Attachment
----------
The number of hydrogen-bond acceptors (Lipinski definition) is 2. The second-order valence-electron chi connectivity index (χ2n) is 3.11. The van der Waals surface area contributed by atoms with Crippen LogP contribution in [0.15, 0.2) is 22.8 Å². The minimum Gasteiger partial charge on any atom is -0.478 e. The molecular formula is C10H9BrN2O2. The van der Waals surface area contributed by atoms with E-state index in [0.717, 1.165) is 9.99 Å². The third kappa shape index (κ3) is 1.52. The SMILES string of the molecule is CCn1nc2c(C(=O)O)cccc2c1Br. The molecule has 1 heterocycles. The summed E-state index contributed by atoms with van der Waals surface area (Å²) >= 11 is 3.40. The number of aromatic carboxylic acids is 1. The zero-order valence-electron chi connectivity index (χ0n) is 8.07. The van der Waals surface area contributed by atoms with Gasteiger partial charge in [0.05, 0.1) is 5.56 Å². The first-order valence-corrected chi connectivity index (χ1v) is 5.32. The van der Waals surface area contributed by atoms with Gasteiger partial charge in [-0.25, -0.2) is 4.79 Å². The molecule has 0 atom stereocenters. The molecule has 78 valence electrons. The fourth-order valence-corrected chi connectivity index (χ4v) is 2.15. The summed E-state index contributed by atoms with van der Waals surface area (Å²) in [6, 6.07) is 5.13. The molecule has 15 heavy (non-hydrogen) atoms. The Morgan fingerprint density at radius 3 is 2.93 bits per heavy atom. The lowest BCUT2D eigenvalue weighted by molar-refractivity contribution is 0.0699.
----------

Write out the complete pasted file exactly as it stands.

The number of hydrogen-bond acceptors (Lipinski definition) is 2. The second-order valence-electron chi connectivity index (χ2n) is 3.11. The van der Waals surface area contributed by atoms with Crippen LogP contribution in [0.15, 0.2) is 22.8 Å². The minimum Gasteiger partial charge on any atom is -0.478 e. The molecular formula is C10H9BrN2O2. The van der Waals surface area contributed by atoms with E-state index in [0.717, 1.165) is 9.99 Å². The third kappa shape index (κ3) is 1.52. The SMILES string of the molecule is CCn1nc2c(C(=O)O)cccc2c1Br. The molecule has 1 heterocycles. The summed E-state index contributed by atoms with van der Waals surface area (Å²) >= 11 is 3.40. The number of aromatic carboxylic acids is 1. The zero-order valence-electron chi connectivity index (χ0n) is 8.07. The van der Waals surface area contributed by atoms with Gasteiger partial charge in [0.05, 0.1) is 5.56 Å². The first-order valence-corrected chi connectivity index (χ1v) is 5.32. The van der Waals surface area contributed by atoms with Gasteiger partial charge in [-0.25, -0.2) is 4.79 Å². The molecule has 0 atom stereocenters. The molecule has 78 valence electrons. The fourth-order valence-corrected chi connectivity index (χ4v) is 2.15. The summed E-state index contributed by atoms with van der Waals surface area (Å²) in [6, 6.07) is 5.13. The molecule has 15 heavy (non-hydrogen) atoms. The Morgan fingerprint density at radius 3 is 2.93 bits per heavy atom. The lowest BCUT2D eigenvalue weighted by molar-refractivity contribution is 0.0699.